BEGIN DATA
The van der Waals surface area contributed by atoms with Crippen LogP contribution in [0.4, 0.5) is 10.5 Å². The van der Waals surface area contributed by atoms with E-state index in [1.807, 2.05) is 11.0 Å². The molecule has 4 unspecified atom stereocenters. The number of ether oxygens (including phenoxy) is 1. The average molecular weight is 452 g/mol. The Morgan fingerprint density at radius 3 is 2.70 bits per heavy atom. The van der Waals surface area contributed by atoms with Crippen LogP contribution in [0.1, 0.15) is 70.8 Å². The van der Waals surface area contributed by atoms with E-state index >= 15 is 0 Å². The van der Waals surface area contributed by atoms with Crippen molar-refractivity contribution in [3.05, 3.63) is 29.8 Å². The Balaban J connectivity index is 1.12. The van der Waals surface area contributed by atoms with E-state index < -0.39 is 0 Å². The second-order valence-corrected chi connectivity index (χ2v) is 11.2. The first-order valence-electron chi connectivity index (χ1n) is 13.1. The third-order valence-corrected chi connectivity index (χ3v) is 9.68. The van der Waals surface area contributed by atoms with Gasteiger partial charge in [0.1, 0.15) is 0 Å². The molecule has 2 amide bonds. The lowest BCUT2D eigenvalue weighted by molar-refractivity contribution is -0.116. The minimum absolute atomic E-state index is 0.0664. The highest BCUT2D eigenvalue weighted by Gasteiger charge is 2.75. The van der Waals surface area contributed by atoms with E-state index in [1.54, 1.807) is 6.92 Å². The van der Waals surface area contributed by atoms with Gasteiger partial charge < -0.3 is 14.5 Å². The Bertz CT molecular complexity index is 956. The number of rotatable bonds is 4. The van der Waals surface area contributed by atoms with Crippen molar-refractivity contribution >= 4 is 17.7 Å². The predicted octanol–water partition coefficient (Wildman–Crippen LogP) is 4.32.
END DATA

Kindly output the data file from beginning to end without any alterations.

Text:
The van der Waals surface area contributed by atoms with Crippen LogP contribution in [0.4, 0.5) is 10.5 Å². The van der Waals surface area contributed by atoms with E-state index in [1.807, 2.05) is 11.0 Å². The molecule has 4 unspecified atom stereocenters. The number of ether oxygens (including phenoxy) is 1. The average molecular weight is 452 g/mol. The Morgan fingerprint density at radius 3 is 2.70 bits per heavy atom. The van der Waals surface area contributed by atoms with Crippen LogP contribution in [0.1, 0.15) is 70.8 Å². The van der Waals surface area contributed by atoms with E-state index >= 15 is 0 Å². The van der Waals surface area contributed by atoms with Crippen molar-refractivity contribution in [3.05, 3.63) is 29.8 Å². The Balaban J connectivity index is 1.12. The van der Waals surface area contributed by atoms with E-state index < -0.39 is 0 Å². The second-order valence-corrected chi connectivity index (χ2v) is 11.2. The first-order valence-electron chi connectivity index (χ1n) is 13.1. The third-order valence-corrected chi connectivity index (χ3v) is 9.68. The van der Waals surface area contributed by atoms with Gasteiger partial charge in [0.1, 0.15) is 0 Å². The molecule has 2 amide bonds. The lowest BCUT2D eigenvalue weighted by molar-refractivity contribution is -0.116. The minimum absolute atomic E-state index is 0.0664. The highest BCUT2D eigenvalue weighted by Gasteiger charge is 2.75. The van der Waals surface area contributed by atoms with E-state index in [1.54, 1.807) is 6.92 Å². The van der Waals surface area contributed by atoms with Gasteiger partial charge < -0.3 is 14.5 Å². The Bertz CT molecular complexity index is 956. The number of rotatable bonds is 4. The van der Waals surface area contributed by atoms with Crippen molar-refractivity contribution >= 4 is 17.7 Å². The predicted octanol–water partition coefficient (Wildman–Crippen LogP) is 4.32.